Li Guanfeng (also known as Li Tianyi), the 17-year-old son of high-profile People’s Liberation Army singer Li Shuangjiang, was arrested in February on suspicion of involvement with a gang rape. Li is now set to go on trial, but official media reports indicate that the charges against him may be less severe than anticipated. From the South China Morning Post:
The official China News Agency reported on Thursday that “Li’s son, together with four others took turns… having sex with a woman”, a sharp contrast with previous reports alleging the woman had been “gang raped”.
Changes in the wording of the reports have prompted fears that influential people connected with the accused might be interfering in the case, as the new wording may imply that there was no force involved during the sexual intercourses. In China, the government sometimes forces the media to publish scripted official reports on sensitive subjects.
“If a gang rape can be called ‘taking turns having sex,’ then killing can be called terminating someone’s life, drug dealing can be called providing addictive food and gambling can be called entertainment with rewards,” said the news portal ifeng.com in a blog.
Responding to the wide-spread online scepticism, Beijing police on Friday reconfirmed Li Shangjiang’s son “was ‘alleged for gang rape’, not ‘taking turns having sex'”, according to a report by The Beijing News published on its official microblog account. [Source]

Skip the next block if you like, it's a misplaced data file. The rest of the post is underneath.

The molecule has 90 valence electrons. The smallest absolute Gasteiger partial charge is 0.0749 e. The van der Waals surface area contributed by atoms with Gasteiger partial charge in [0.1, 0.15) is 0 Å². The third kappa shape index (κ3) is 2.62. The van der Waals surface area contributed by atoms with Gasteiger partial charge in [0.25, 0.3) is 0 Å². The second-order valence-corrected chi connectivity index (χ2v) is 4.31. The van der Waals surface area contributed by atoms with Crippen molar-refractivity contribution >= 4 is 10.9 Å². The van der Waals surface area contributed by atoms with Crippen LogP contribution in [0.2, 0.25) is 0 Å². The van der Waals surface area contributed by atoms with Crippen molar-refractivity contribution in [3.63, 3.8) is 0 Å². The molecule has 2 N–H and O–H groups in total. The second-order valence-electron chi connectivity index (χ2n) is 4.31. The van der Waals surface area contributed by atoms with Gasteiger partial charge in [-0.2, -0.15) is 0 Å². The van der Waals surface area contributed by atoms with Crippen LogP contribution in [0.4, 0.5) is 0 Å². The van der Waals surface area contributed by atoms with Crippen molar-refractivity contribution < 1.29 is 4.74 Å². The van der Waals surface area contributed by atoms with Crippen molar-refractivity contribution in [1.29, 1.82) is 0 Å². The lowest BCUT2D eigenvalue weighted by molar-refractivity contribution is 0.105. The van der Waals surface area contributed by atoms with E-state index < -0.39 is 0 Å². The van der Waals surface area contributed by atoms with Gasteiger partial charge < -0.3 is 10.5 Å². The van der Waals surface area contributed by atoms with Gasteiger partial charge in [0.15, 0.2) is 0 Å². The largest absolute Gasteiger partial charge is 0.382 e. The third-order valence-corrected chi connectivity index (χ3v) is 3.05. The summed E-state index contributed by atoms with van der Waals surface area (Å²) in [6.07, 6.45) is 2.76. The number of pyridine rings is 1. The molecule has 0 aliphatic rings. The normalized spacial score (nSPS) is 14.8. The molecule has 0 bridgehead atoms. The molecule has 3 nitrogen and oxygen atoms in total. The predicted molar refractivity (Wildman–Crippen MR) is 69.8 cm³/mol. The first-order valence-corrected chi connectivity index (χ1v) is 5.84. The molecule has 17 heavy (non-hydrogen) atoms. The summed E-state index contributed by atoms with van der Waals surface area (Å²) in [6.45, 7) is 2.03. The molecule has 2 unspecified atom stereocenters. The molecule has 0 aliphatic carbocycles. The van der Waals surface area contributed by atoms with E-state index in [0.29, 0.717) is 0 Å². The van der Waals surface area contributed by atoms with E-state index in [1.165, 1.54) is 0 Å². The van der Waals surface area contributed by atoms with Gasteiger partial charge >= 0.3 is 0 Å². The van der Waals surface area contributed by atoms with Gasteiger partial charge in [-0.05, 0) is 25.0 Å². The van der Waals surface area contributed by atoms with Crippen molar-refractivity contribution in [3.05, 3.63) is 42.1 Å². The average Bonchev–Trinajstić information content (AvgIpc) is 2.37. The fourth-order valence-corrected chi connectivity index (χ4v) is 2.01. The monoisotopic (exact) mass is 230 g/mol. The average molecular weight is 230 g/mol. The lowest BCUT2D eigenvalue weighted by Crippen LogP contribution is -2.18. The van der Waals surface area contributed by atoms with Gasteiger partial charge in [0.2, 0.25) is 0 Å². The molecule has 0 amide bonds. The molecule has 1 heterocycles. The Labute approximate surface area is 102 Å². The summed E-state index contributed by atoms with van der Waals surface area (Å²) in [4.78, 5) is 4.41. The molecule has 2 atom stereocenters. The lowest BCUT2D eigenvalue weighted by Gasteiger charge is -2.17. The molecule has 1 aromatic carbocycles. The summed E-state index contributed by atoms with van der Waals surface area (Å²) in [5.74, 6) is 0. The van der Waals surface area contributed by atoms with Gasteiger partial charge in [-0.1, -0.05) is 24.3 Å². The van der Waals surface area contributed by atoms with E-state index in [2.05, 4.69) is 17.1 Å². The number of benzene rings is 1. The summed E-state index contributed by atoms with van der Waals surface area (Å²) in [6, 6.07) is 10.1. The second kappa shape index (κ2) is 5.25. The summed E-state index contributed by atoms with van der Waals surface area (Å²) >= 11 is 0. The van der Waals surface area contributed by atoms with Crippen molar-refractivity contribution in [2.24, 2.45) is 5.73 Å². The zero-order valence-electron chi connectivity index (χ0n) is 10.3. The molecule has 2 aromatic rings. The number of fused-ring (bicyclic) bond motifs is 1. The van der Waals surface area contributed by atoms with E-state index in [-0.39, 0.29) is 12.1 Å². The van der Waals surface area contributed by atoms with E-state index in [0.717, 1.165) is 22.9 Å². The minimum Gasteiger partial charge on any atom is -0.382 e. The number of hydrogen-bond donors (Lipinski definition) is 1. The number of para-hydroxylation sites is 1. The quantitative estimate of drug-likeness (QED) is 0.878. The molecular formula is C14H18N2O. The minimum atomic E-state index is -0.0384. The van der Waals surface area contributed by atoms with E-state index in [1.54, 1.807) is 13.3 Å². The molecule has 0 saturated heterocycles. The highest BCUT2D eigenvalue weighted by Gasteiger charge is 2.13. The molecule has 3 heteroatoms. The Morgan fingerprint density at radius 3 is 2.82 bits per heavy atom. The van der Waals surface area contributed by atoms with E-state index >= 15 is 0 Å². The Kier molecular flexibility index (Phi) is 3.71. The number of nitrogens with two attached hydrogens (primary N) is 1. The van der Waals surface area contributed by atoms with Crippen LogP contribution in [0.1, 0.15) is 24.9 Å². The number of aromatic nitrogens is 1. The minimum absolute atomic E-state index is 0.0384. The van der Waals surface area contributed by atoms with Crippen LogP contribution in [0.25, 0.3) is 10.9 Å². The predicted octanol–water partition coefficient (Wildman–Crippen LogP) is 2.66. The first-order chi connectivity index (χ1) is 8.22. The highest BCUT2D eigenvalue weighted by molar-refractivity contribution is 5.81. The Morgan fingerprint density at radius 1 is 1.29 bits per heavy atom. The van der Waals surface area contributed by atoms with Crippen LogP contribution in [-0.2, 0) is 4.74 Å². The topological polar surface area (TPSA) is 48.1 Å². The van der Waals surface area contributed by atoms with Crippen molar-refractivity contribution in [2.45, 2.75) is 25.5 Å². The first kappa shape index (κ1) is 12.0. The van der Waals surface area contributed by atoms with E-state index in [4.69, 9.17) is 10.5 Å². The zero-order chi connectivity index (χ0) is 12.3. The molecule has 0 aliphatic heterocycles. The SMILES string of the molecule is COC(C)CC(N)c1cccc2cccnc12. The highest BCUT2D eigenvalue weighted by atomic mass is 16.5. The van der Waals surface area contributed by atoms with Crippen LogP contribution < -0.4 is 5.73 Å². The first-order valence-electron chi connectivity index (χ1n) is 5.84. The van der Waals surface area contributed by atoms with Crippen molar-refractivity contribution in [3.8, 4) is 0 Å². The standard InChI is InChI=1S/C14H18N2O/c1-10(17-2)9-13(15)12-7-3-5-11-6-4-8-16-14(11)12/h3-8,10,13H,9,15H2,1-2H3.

China Daily, meanwhile, reports that Li’s lawyer has quit:
The lawyer for a high-profile gang rape suspect may have quit because he could not make a statement to free the accused of charges, Beijing Times reported on Thursday.
The newspaper cited an anonymous informant as saying that Xue Zhenyuan, Li Tianyi’s lawyer, quit because Meng Ge, Li’s mother, was too demanding and asked Xue to announce Li was not involved in the case.
Xue confirmed to media he had quit but declined to give a specific reason. [Source]
In 2011, Li was arrested after assaulting an elderly couple while illegally driving a BMW. His case is one of several that have recently sparked widespread outrage online at the privileges enjoyed by the children of China’s elite.